Maggie Johnson
Handout #28
CS103A
Sequences and Summations
Key topics:
•
Sequences
•
•
Arithmetic and Geometric Progressions
•
Fractals
A mathematician, like a poet or a painter, is a maker of patterns.
G.H. Hardy
A Mathematician’s Apology (1940)
Sequences
Imagine a person (with a lot of time on their hands) that decides to count their ancestors.
She has
two parents, four grandparents, eight greatgrandparents, and so forth.
We could write these
numbers in a row: 2, 4, 8, 16, 32, 64, …
(where the … means and so forth).
To express a pattern of numbers in this manner, we often label the position of each number in the
row as in the following table.
1
2
3
4
5
6
2
4
8
16
32
64
When represented in this manner it is easy to recognize a formula that would give us the kth
element in the row: A
k
= 2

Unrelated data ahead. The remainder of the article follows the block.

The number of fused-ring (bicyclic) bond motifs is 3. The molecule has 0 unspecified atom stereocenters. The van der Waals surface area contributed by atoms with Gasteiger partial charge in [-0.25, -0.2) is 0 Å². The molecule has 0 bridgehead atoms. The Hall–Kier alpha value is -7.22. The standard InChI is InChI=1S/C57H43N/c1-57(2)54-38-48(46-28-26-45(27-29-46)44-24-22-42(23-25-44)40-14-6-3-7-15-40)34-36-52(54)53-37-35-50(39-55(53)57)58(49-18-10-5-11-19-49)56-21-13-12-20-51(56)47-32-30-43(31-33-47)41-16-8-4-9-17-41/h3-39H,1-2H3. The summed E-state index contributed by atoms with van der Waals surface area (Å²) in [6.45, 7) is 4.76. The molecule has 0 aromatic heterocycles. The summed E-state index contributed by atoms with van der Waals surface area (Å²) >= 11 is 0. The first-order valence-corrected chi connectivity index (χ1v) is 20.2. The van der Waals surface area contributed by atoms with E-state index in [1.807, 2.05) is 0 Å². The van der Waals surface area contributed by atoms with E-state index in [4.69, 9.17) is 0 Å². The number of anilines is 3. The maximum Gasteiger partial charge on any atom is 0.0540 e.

k
.
Note that we are just making an observation based on evidence in
guessing this formula.
We would need to do a proof to be absolutely certain.
A sequence
is an ordered list of elements written in a row, such that each element has a unique
position in the list.
We use a
k
to denote a single element of a sequence called a term
.
The k in
a
k
is called a subscript
or index
.
An explicit formula
for a sequence is a rule that shows how
the value of a
k
is derived from k.
What is the programming analogy of a sequence?
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View Full DocumentA common problem in computer science is determining an explicit formula given only the first
few elements of a sequence.
When trying to find such a formula we try to find a pattern.
A good
place to start is in asking the following questions:
•
Are there runs of the same values?
•
Are terms obtained from previous terms by adding the same amount, or an amount that
depends on position in the sequence?
•
Are terms obtained from previous terms by multiplying by a particular amount?
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 Fall '07
 Plummer,R
 Computer Science, Geometric progression, Fractal, Koch snowflake, helge von koch

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